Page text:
We recognize that a motion under Fed. R. Civ. P. 60(b) is addressed to the sound discretion of the trial court. However, the mere outright refusal of the motion, without any justifying reason apparent from the record before us, requires that we conclude that the refusal was in error. Cf. Foman v. Davis, 371 U.S. 178, 83 S. Ct. 227, 9 L. Ed. 2d 222 (1962). Particularly in the delicate area of federal-state habeas corpus relationships, controversies ought to be resolved on their merits in the absence of strong countervailing reasons such as undue delay, deliberate dilatory tactics, prejudice to the opposing party, or repeated failures to cooperate in good faith to protect constitutional rights.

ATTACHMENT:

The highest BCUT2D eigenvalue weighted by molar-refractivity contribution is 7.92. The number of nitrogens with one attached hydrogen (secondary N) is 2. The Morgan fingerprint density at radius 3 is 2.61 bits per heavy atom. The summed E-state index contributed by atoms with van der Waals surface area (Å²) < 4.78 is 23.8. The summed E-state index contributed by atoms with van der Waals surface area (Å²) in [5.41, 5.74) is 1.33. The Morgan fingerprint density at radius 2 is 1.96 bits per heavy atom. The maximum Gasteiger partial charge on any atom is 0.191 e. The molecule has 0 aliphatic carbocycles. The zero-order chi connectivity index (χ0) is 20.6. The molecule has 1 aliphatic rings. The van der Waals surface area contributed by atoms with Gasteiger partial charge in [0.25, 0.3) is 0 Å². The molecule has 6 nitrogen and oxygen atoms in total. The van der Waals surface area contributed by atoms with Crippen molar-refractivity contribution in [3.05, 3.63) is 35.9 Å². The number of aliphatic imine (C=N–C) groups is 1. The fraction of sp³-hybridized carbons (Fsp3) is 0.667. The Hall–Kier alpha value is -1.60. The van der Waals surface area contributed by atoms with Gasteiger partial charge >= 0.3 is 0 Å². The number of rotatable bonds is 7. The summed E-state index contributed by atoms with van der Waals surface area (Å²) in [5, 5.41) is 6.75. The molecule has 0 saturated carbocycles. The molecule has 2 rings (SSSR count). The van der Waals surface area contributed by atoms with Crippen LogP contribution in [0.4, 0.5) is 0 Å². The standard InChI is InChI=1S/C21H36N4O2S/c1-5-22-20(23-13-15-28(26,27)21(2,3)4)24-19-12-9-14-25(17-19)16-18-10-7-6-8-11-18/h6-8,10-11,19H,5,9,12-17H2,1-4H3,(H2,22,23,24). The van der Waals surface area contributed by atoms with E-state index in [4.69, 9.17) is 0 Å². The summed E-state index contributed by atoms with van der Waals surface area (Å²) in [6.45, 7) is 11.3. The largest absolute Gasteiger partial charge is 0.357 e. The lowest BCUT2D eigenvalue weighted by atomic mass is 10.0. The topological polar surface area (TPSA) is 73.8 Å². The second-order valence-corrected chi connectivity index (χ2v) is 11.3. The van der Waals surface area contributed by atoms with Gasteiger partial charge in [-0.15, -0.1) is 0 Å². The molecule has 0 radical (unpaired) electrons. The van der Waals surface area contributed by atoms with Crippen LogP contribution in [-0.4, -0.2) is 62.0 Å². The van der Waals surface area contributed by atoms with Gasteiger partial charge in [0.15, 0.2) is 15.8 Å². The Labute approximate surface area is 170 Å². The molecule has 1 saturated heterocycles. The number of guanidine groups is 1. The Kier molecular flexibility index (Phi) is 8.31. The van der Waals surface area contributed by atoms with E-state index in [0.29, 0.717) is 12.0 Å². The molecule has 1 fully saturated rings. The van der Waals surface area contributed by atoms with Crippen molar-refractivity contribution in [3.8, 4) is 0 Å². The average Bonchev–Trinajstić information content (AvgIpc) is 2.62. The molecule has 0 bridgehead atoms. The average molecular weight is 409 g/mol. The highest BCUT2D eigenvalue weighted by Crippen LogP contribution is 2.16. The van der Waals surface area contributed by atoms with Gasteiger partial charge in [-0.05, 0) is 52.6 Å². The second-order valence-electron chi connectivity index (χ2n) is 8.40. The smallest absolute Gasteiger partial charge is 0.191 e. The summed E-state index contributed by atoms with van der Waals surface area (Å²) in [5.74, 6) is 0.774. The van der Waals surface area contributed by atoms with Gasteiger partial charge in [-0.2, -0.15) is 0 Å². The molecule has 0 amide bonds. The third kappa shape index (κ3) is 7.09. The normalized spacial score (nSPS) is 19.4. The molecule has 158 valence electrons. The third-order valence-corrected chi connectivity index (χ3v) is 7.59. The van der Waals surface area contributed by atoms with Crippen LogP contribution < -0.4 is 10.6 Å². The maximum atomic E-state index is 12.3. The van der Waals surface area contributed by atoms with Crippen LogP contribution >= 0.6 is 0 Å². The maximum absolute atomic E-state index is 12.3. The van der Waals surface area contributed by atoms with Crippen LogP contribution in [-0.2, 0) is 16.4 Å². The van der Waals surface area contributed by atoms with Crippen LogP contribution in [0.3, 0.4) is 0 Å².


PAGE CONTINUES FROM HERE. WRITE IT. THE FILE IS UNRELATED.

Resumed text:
The cause is remanded to the trial court with directions either to vacate its June 1 and June 4 orders and allow the City of Miami to present a defense on the merits to the petition for writ of habeas corpus or, in the alternative, to make findings of fact and conclusions of law on the basis of a supplemental record, which will expressly disclose why the court finds that the City of Miami is not entitled to relief from these orders.

The order appealed from is vacated and the cause is remanded for further proceedings not inconsistent with this opinion.

Vacated and remanded.


[1] Rule 18, 5th Cir.; see Isbell Enterprises v. Citizens Casualty Co. of N. Y., 431 F.2d 409, Part I (5th Cir. 1970)